Another part of Adventures of 2 Girls which I’m not a big fan of are the areas where religion is pushed into my face–it’s a little like how I wished the section about seeking spirituality in India would finish quickly when I read Eat, Pray, Love.
I would recommend borrowing the book from the library because I believe that most of the content are available on their blog.
In a regular guidebook, I find:
->History of City
->Sights to see
->Things to be careful of
->Nearby fun stuff
<<To Vietnam with Love>> is structured differently. Instead of having cities as chapters, it has different themes: Eating, Shopping, Sightseeing, Local culture and etc.
Under each theme, different writers introduce us to the Vietnam he or she has experienced. At the end of their story, there is a blue box that lists the addresses of the places mentioned.
A break from tradition
I was very much in love with this refreshing structure and the layout. The stories were short enough to keep me captivated. They were also useful since the authors give a part of the Vietnam they know to us. (But not very useful if you want a This is What You Should Do kind of travel advice.)
The introduction of the guidebook is spot on. After reading the stories, I felt like I was listening to someone’s travels in Vietnam after a dinner at someone’s house.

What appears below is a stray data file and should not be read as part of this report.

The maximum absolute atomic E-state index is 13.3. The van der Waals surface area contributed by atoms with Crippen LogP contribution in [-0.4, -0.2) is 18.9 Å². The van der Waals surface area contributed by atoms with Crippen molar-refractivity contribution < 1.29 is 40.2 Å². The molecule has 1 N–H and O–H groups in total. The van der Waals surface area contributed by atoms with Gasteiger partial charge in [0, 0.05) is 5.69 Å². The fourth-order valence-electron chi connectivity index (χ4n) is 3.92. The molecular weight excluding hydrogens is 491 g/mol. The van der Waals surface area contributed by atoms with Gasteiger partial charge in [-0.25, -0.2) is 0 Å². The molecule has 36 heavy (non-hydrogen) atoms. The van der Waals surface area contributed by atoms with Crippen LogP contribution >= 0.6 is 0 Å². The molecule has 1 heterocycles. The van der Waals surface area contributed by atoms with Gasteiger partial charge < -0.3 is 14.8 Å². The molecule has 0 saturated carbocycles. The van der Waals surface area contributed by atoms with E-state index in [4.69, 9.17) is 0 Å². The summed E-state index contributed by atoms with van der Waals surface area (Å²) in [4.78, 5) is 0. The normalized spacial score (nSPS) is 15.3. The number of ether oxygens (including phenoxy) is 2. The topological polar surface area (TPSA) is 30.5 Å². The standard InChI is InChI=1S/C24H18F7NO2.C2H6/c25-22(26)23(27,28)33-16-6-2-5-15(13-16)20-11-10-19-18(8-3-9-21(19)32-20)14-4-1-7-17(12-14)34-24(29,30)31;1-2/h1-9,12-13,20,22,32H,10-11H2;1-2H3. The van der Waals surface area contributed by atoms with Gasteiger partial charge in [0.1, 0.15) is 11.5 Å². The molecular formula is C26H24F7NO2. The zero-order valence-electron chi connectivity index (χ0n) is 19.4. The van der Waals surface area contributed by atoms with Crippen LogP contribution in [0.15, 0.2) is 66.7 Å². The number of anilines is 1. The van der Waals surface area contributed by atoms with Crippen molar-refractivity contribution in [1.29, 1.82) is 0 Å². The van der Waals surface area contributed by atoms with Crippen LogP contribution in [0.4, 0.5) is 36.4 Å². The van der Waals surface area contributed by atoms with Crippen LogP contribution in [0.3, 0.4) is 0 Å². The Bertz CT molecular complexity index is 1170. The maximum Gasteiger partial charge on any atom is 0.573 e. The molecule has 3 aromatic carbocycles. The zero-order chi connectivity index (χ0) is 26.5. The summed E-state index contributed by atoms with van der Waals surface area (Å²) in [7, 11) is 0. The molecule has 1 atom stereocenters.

The book is also a contrast to other travel compilations.
One thing I don’t like about travel compilations such as <<The Best Women’s Travel Writing>> (please don’t blacklist me) is the length of the stories and the layout of the page.
Most of the pieces of such compilations are long short-story. The text spans from the left border to the right. Adding these two together makes a rather unpleasant pleasant reading experience, even though the stories are great.
A caution to crybabies
Most of the writers in the book are Americans. Since the US has fought in the Vietnam War, a lot of the stories were about revisiting the country as a veteran or a relative of the veteran.
A warning to emotional people like me, these war-related pieces made me weep over my lunch. (Heck, I wept when Hedwig died in the last Harry Potter book.) I had to wipe tears off my cheek or risk eating my tears in my porridge.
Overall, it is a very good book to have, especially if you are not visiting Vietnam. For folks who want itineraries, it’s much better to get the normal travel guidebooks.
Check out other interesting travel book reviews here:
The bookstore, along with the supermarket, was one of the unspoken “Must Visit” sites for us. On the first day, we visited the Gramedia bookstore in Malioboro Mall. It looked like a regular Popular but inside it is 50 times more awesome because there was 49 times less assessment books.